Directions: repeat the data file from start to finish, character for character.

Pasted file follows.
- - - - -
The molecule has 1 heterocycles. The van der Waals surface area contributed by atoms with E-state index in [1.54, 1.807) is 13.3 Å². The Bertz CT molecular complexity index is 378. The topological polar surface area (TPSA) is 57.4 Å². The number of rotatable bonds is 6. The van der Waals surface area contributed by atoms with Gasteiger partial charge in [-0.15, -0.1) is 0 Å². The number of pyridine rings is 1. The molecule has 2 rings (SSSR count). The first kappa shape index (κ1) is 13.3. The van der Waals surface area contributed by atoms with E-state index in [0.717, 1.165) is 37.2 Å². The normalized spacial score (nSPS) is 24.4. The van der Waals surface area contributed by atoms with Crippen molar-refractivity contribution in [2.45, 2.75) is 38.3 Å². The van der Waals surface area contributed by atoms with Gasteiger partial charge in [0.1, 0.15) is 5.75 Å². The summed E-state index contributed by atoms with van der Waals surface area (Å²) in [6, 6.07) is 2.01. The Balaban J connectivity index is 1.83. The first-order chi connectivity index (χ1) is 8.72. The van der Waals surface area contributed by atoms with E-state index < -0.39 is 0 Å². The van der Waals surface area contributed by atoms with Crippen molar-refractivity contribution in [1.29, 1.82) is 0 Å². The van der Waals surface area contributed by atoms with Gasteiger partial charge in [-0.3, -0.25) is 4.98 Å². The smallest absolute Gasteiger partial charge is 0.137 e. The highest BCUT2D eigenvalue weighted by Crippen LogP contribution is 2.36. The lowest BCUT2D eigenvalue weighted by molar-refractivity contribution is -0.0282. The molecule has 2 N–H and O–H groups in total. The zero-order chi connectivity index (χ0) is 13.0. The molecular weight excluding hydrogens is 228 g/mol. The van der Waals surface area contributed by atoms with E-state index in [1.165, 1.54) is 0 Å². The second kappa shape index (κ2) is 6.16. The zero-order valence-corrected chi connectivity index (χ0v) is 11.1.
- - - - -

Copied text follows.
The molecule has 1 heterocycles. The van der Waals surface area contributed by atoms with E-state index in [1.54, 1.807) is 13.3 Å². The Bertz CT molecular complexity index is 378. The topological polar surface area (TPSA) is 57.4 Å². The number of rotatable bonds is 6. The van der Waals surface area contributed by atoms with Gasteiger partial charge in [-0.15, -0.1) is 0 Å². The number of pyridine rings is 1. The molecule has 2 rings (SSSR count). The first kappa shape index (κ1) is 13.3. The van der Waals surface area contributed by atoms with E-state index in [0.717, 1.165) is 37.2 Å². The normalized spacial score (nSPS) is 24.4. The van der Waals surface area contributed by atoms with Crippen molar-refractivity contribution in [2.45, 2.75) is 38.3 Å². The van der Waals surface area contributed by atoms with Gasteiger partial charge in [0.1, 0.15) is 5.75 Å². The summed E-state index contributed by atoms with van der Waals surface area (Å²) in [6, 6.07) is 2.01. The Balaban J connectivity index is 1.83. The first-order chi connectivity index (χ1) is 8.72. The van der Waals surface area contributed by atoms with E-state index < -0.39 is 0 Å². The van der Waals surface area contributed by atoms with Crippen molar-refractivity contribution in [1.29, 1.82) is 0 Å². The van der Waals surface area contributed by atoms with Gasteiger partial charge in [-0.3, -0.25) is 4.98 Å². The smallest absolute Gasteiger partial charge is 0.137 e. The highest BCUT2D eigenvalue weighted by Crippen LogP contribution is 2.36. The lowest BCUT2D eigenvalue weighted by molar-refractivity contribution is -0.0282. The molecule has 2 N–H and O–H groups in total. The zero-order chi connectivity index (χ0) is 13.0. The molecular weight excluding hydrogens is 228 g/mol. The van der Waals surface area contributed by atoms with E-state index in [1.165, 1.54) is 0 Å². The second kappa shape index (κ2) is 6.16. The zero-order valence-corrected chi connectivity index (χ0v) is 11.1.